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so im new on arduino coding, and i made this code, where i input from serial monitor and then use it as a command for digital write. the problem is, sometimes the code work perfectly but then when i input 4, both D3 ad D4 is high and that also happens in D5 and D6. but its inconsistent, and i also print the 'out' value and also which digital pin is high to make it easier.

byte b;
int out;
int D3 = 3;int D4 = 4;int D5 = 5;int D6 = 6;int D7 = 7;int D8 = 8;
void setup() {
  Serial.begin(9600);
  pinMode(out, OUTPUT);
  digitalWrite(D3, LOW);digitalWrite(D4, LOW);digitalWrite(D5, LOW);digitalWrite(D6, LOW);digitalWrite(D7, LOW);digitalWrite(D8, LOW);
 
  
}

void loop() {
  while (Serial.available() == 0) {}
  b = Serial.read() - 48;
  out = b;
  Serial.print("\n Out is ");
  Serial.println(out);
  digitalWrite(out, HIGH);
  delay(600);
 if (digitalRead(D3) == HIGH)
{
   Serial.print("D3 HIGH");
}
 if (digitalRead(D4) == HIGH)
{
   Serial.print("D4 HIGH");}
 if (digitalRead(D5) == HIGH)
{
   Serial.print("D5 HIGH");
} 
 if (digitalRead(D6) == HIGH)
{
   Serial.print("D6 HIGH");
   }
 if (digitalRead(D7) == HIGH)
{
   Serial.print("D7 HIGH");
}
 if (digitalRead(D8) == HIGH)
{
   Serial.print("D8 HIGH");
   }
  digitalWrite(out, LOW);
  delay(1000);
  
  

 
}

does anyone know why this happens? or can anyone recommend another method to do what im tryinng to do? thank you guys!!!

0

If I look at the first 5 lines:

byte b;
int out;
int D3 = 3;int D4 = 4;int D5 = 5;int D6 = 6;int D7 = 7;int D8 = 8;
void setup() {
  Serial.begin(9600);
  pinMode(out, OUTPUT);

You see that pinModeout, OUTPUT)uses a variableoutwhich is not initialized (it's only declared inint out`'.

I assume D3 to D8 are all output pins, so you have to replace the last line with:

pinMode(D3, OUTPUT);
pinMode(D4, OUTPUT);
pinMode(D5, OUTPUT);
pinMode(D6, OUTPUT);
pinMode(D7, OUTPUT);
pinMode(D8, OUTPUT);

Also, since you are using all pins in the same way, I suggest you use two variables: startPin and endPin. Then you can use a for loop to iterate through all pins. Also

  • always initialize variables.
  • use '0' instead of 48 when you convert from a byte value to a character (since you don't need to know the ASCII value of '0').

I don't have an Arduino compiler at hand, but it should look something like:

byte b = 0;
int out = 0;
const byte startPin = 3;
const byte endPin = 8;

void setup() {
  Serial.begin(9600);
  for (byte pin = startPin; pin <= endPin; pin++)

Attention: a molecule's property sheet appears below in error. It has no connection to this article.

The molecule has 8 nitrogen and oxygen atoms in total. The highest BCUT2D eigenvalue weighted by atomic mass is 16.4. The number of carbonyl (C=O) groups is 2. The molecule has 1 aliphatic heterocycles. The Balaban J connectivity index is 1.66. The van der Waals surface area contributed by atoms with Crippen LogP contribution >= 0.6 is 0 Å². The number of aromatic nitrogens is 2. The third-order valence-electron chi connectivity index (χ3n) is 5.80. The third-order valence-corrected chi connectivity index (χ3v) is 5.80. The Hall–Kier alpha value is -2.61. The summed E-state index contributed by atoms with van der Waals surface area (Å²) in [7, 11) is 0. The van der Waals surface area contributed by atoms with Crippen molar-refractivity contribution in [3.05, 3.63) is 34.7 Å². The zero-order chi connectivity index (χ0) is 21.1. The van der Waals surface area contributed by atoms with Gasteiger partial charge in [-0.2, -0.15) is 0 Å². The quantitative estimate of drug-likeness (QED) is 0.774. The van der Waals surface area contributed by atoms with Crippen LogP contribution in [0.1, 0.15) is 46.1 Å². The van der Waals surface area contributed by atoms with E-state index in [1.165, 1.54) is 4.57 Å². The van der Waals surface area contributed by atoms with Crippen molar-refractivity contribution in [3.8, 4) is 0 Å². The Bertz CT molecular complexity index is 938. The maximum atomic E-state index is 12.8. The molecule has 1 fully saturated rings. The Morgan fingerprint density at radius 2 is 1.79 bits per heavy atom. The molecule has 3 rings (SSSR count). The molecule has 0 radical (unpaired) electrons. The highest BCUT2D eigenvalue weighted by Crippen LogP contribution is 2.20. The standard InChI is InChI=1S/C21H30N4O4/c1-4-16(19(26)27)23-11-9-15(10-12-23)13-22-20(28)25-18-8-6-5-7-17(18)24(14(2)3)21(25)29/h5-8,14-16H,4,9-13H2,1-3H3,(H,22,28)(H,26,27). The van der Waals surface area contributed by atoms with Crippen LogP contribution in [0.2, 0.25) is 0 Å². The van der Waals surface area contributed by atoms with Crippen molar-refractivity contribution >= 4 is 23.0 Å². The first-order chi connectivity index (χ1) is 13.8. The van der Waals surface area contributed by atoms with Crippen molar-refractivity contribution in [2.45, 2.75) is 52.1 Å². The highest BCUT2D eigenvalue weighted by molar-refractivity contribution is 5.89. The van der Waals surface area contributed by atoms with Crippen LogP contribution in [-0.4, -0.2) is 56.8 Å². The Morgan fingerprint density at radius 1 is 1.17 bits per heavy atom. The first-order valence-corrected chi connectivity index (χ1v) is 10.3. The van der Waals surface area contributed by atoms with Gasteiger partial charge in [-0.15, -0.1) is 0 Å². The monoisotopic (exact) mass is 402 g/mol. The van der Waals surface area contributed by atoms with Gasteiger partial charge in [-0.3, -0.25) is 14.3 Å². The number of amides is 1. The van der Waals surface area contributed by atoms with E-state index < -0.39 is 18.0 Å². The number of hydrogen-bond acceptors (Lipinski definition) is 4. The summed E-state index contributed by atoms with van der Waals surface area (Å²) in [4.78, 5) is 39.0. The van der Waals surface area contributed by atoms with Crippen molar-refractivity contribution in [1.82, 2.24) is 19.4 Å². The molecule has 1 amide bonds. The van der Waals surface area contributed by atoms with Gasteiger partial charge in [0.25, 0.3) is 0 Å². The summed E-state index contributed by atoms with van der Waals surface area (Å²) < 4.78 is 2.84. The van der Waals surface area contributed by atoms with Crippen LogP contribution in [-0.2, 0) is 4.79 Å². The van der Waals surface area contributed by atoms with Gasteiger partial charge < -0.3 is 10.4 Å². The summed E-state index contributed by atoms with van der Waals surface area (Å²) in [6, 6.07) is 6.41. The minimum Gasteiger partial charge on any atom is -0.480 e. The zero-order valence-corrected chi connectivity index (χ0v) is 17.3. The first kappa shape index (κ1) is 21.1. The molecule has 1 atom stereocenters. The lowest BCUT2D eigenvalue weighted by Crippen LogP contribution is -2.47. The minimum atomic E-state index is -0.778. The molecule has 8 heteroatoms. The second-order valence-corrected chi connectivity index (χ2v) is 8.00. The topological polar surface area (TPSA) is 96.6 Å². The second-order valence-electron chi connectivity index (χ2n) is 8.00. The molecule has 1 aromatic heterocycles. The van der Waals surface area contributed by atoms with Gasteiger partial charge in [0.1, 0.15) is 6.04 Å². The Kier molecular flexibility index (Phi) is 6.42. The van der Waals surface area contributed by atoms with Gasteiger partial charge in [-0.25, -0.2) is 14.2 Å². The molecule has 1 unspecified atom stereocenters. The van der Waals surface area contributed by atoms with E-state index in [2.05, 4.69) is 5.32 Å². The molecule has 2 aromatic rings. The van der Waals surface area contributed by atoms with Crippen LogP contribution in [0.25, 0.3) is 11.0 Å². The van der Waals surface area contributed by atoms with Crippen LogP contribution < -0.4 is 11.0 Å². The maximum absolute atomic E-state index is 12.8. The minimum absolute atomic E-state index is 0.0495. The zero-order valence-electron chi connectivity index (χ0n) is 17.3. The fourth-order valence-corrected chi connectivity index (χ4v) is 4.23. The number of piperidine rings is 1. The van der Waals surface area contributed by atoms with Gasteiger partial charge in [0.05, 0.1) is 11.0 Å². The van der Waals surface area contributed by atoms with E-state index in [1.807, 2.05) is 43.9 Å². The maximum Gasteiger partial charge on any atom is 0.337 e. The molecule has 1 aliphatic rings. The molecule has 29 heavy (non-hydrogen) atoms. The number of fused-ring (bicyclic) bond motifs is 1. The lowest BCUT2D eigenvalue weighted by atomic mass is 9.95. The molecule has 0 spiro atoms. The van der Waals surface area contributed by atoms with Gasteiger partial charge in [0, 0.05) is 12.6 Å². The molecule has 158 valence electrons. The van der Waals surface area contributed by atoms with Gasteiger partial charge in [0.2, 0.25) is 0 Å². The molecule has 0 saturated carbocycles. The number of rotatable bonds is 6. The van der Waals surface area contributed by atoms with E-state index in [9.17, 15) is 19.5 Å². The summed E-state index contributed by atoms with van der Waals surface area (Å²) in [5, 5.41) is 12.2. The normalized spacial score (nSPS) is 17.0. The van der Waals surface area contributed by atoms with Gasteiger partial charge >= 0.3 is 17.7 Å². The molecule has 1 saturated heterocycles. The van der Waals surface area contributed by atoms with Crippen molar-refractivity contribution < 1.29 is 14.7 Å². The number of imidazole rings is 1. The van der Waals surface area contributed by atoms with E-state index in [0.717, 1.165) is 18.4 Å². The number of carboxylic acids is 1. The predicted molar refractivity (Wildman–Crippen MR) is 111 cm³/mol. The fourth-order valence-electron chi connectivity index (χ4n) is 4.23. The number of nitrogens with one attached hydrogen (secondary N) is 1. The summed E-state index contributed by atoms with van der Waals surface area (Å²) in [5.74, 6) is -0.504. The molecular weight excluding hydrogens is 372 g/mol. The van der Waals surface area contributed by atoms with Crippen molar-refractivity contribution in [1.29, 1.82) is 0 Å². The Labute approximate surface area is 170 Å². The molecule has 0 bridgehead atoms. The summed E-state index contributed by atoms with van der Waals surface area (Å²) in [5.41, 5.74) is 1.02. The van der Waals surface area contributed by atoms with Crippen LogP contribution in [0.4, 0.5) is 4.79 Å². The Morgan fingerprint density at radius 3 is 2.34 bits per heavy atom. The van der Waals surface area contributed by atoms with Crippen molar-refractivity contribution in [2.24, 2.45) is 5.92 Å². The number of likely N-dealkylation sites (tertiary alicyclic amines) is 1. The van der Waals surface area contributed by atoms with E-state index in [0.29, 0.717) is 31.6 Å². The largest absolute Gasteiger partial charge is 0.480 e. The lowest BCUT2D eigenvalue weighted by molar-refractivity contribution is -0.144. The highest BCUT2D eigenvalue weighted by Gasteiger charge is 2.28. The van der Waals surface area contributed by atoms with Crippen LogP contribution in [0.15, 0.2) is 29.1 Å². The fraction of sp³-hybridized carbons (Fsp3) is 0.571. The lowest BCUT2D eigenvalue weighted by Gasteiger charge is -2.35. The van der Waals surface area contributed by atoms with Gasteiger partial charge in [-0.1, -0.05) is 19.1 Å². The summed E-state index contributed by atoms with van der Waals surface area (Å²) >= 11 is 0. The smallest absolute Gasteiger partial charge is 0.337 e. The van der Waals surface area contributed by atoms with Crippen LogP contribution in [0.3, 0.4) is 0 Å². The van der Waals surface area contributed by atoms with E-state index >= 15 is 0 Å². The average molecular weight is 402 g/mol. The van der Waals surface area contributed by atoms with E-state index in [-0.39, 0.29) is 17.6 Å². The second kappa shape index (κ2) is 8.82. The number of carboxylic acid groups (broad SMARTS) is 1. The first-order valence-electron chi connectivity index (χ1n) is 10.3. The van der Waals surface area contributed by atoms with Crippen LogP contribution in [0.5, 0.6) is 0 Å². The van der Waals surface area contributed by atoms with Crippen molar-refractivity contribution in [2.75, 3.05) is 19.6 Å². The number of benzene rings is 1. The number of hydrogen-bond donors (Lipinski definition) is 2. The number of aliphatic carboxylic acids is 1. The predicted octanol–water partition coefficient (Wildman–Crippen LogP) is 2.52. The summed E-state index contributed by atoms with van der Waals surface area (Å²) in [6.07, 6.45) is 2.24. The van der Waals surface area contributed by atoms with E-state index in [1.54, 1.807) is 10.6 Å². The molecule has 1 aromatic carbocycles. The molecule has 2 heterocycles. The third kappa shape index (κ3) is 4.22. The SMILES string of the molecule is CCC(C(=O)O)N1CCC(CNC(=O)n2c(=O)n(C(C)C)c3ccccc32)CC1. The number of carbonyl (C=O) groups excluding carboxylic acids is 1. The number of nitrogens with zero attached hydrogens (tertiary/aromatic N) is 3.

{
      pinMode(pin, OUTPUT);
      digitalWrite(pin, LOW);
  }
}

void loop() {
  while (Serial.available() == 0) {}
  b = Serial.read() - '0';
  out = b;
  Serial.print("\n Out is ");
  Serial.println(out);
  digitalWrite(out, HIGH);
  delay(600);

  ...

However, from here you are using the pins as INPUT pins. You cannot change those on the fly, you might change them manually (by using pinMode(pin, INPUT)), but it does not seem normal to switch input and output pins, so maybe you should explain what you are intending with your application.

8
  • Hey, thank you so much, your recommendation actually solve the problem so far lol, and the intention of the program is fairly simple, i just need to input number to serial monitor and made the digital pins give out the output according to the numbers, (3456 in serial monitor means pind D3 til pin D6 gives out high value one by one. Aug 4 '20 at 8:30
  • but I still don't understand why you need to read the pins; if you write a HIGH you can assume the pin will be HIGH, no need (or you should) not read them, as they are configured to be output pins, not input pins. Aug 4 '20 at 8:33
  • yeah i dont need to, but i just need to check whether my code is working as intended, and i have limited resources where im at right now due to corona so i stuck in a place where nobody even sell resistor or LED Aug 4 '20 at 8:49
  • I doubt it will work this way, because if you change the pin mode, it will not output the signal anymore. Better use a multimeter to check the pin voltages. Aug 4 '20 at 9:04
  • 1
    At least on AVR, digitalRead() on an pin configured as OUTPUT is perfectly fine. pinMode() controls the output buffer, the input buffer is always active. Aug 4 '20 at 10:55

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